And PilgrimOnTheJames posted that “we shared our bed with each of our seven babies…for the first several months of their post-partum lives…because it allowed my wife to breast-feed them without her having to greatly disturb her much needed rest, and also, because the little tikes smelled so good and were so cute to watch sleeping. We moved them into a separate bed in our room once they were able to consistently sleep through the night. The bonds that were begun then have only grown and strengthened over the past 30+ years of family life. I thank God that we ignored the advice of many well-meaning, but totally scandalized family members and friends.”

Amelia Oliver commented, “Thank goodness the scientific community is finally considering moving away from trying to scare people out of bed-sharing and co-sleeping. The comparison with the policy of advocating abstinence instead of sex-ed is strikingly appropriate since almost everyone does it but we are all afraid to talk about it, let’s start teaching the safe way to do it.”

Molly pointed out “This article…conflates the issues of cosleeping in bed sharing, which are not the same thing. Cosleeping is risk free, end of story. Bed sharing does have risks if not done carefully and correctly.”

So in an effort to shed more light on the topic, I’ll try here to clarify the terms, explain why the research linking SIDS to bedsharing is inherently flawed, and provide some tips to make sleep as safe as possible for all babies.

1. Terminology

In the scientific community, “co-sleeping” is a general term for a child sleeping in close proximity to a caregiver, within sensory range.  “Room-sharing” is when a child sleeps in the same room as her caregiver.  Under this definition are two sub-categories: “separate-surface cosleeping,” in which the child has his own bed, and “same-surface cosleeping,” also known as bedsharing.   “Bedsharing” is the term that describes what most Americans think of when they hear “co-sleeping:” a child sleeping in an adult bed with his caregivers.  This sort of close proximity is natural to the human species.

2.  ‘Shaky Evidence’ And A Shift In Thinking

The AAP, a highly influential professional group of pediatricians, opposes bedsharing and has led the charge to promote the idea that sleeping in the same bed as your infant is dangerous. “The American Academy of Pediatrics (AAP) does not recommend any specific bed-sharing situations as safe,” the organization says in its latest statement on the matter, which then goes on to list what it characterizes as particularly unsafe bed sharing practices to be avoided “at all times,” including, “when the infant is younger than 3 months,” or with a smoker. The AAP also says bed sharing should be avoided “with someone who is excessively tired,” which makes us wonder if any of them have ever actually been parents.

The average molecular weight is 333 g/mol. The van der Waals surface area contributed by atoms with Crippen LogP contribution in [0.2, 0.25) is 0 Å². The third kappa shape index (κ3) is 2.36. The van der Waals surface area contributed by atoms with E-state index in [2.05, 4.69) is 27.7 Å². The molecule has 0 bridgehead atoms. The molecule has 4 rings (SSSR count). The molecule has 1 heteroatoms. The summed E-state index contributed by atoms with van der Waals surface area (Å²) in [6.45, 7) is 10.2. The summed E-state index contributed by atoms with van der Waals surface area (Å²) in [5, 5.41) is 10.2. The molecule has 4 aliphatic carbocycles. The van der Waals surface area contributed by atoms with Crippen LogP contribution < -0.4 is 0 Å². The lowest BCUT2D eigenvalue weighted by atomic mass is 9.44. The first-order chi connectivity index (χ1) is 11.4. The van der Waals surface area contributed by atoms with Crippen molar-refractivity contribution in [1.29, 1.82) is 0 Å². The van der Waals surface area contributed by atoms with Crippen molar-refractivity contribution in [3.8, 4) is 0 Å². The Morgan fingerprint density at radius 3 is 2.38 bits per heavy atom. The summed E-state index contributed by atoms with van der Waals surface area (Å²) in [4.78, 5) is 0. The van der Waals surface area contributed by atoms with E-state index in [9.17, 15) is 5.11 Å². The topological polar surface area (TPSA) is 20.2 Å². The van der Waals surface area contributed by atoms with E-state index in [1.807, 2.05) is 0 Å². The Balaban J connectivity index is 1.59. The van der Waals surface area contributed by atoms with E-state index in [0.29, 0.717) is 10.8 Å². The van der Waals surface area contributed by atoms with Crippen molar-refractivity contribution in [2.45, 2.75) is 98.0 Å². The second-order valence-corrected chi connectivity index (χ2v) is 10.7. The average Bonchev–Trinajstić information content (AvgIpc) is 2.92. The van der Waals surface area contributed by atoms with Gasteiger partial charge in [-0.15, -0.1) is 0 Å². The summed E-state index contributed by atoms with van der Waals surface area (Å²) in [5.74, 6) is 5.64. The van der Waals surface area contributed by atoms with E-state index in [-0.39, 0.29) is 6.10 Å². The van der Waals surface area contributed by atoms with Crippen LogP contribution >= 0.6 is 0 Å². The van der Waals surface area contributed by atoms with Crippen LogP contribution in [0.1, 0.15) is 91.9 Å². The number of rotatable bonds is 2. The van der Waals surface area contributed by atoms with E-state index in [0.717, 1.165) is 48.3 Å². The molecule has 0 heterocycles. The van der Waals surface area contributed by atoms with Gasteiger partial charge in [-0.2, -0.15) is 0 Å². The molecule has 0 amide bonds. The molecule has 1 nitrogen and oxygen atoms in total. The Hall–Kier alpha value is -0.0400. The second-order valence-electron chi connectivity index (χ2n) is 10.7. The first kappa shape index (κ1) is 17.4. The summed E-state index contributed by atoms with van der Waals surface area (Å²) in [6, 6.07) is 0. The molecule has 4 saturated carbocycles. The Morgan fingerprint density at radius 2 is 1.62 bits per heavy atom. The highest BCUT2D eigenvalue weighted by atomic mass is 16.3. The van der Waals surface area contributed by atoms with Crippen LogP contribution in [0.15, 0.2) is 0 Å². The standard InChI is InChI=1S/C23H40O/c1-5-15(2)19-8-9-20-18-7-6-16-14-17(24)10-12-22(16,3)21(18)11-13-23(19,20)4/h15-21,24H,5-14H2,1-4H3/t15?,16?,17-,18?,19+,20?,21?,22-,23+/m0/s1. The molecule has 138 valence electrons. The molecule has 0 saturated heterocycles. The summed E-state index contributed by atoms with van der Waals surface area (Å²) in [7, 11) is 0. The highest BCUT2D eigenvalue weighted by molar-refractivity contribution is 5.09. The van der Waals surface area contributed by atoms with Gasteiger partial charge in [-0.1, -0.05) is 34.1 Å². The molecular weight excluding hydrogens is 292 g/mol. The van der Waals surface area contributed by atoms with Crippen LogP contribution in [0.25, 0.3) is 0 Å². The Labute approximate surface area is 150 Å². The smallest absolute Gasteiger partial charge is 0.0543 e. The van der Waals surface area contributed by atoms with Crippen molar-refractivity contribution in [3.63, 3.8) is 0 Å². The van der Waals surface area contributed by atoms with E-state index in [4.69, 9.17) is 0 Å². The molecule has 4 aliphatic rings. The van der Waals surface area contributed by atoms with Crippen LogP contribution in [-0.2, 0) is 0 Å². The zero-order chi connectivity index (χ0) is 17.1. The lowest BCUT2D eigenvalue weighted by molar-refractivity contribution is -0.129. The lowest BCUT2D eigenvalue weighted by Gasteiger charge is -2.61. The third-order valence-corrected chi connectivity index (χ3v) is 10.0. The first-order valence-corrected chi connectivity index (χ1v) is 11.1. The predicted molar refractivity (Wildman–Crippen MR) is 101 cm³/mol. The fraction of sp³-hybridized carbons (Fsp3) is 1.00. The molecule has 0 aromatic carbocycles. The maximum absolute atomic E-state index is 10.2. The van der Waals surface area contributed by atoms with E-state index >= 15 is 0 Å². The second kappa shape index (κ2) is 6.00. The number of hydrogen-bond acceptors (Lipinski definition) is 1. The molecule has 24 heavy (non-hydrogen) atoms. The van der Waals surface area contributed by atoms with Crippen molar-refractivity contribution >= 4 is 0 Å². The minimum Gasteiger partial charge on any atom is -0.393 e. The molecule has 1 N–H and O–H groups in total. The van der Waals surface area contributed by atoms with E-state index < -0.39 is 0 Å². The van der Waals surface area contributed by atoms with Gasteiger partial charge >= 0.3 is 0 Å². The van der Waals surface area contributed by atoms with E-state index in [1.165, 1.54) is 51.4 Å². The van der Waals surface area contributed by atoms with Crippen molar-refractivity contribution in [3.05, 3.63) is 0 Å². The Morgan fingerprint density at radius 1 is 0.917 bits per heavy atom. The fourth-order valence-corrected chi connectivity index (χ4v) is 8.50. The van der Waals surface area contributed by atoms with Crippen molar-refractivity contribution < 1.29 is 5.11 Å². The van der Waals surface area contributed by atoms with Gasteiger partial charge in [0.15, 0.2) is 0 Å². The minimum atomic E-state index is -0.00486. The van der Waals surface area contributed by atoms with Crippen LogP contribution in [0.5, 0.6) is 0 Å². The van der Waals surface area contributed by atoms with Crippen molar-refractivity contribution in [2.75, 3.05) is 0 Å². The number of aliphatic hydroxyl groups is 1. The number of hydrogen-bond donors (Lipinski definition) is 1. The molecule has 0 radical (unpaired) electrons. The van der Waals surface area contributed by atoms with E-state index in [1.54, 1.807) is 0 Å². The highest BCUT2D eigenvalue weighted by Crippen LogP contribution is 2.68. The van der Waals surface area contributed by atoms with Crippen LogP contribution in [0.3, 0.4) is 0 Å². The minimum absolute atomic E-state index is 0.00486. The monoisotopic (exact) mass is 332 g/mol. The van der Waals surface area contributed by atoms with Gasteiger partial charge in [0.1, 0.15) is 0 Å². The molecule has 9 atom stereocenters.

But many researchers, medical professionals and worldwide organizations question the AAP’s position on bedsharing, in large part due to ‘shaky evidence’ as the basis of the academy’s position, and also given the benefits of the practice. Dr. Abraham Bergman, a prominent SIDS researcher and pediatrician said in an email that “the evidence linking bed sharing per se to the increased risk for infant death is shaky, and certainly insufficient to condemn a widespread cultural practice that has its own benefits.”  The WHO, UNICEF, La Leche League International, the Breast Feeding section of the AAP, and Academy of Breast Feeding Medicine all disagree with a sweeping recommendation to avoid bedsharing.

In an editorial published earlier this month in JAMA Pediatrics called “Bedsharing per se Is Not Dangerous” Bergman wrote: Continue reading

Is It Time To Rethink Co-Sleeping?

sundaykofax/flickr

sundaykofax/flickr

By Sarah Kerrigan
Guest Contributor

Pediatricians and public health officials have long warned that “co-sleeping,” or sharing a bed with an infant, is unsafe.

But let’s face it: almost everybody does it. So perhaps the time has come for the public health message to focus less on advising against it and more on advising how to do it more safely.

Because despite all the finger-waggling, co-sleeping is, and will continue to be, extremely common.

For instance, a recent survey, “Listening to Mothers III,” found that about 41 percent of new mothers report that they always or often share a bed with their babies in order to be closer. A 2007 study in Los Angeles County found bed-sharing rates in the range of 70-80 percent across races. And it’s likely that bed-sharing rates are grossly underestimated.

In so many ways, sharing a bed with your infant makes sense. “There is no way I would have had the energy to get out of bed 3-5 times per night to go feed [my baby] in another room,” says Lee, a Boston mother who asked that her last name not be used due to what she says is bias against bed-sharers.

There’s no denying that there can be risks involved in sleeping in the same bed as your infant.

In the United States in 2010, 15 percent of all infant deaths were designated as Sudden Unexplained Infant Death, which includes SIDS, and some of these babies were likely in unsafe bed-sharing situations. “We feel a certain responsibility to work to prevent these deaths,” said Carlene Pavlos of the Massachusetts Department of Public Health.

But just as using a message of abstinence in place of sex education has been shown to be ineffective, so too might a one-sided message that only tells parents, “Don’t share a bed with your baby.” Without offering a positive message of how to make bed-sharing safer, and even its potential benefits, public health organizations may be neglecting a key element to saving babies’ lives. Another Boston-area co-sleeping mother, Lindsey, said: “The fear around (co-sleeping) prevents people from talking about it. I know in my case, I was doing it in an unsafe way for a while because I was afraid to ask for advice.”
Continue reading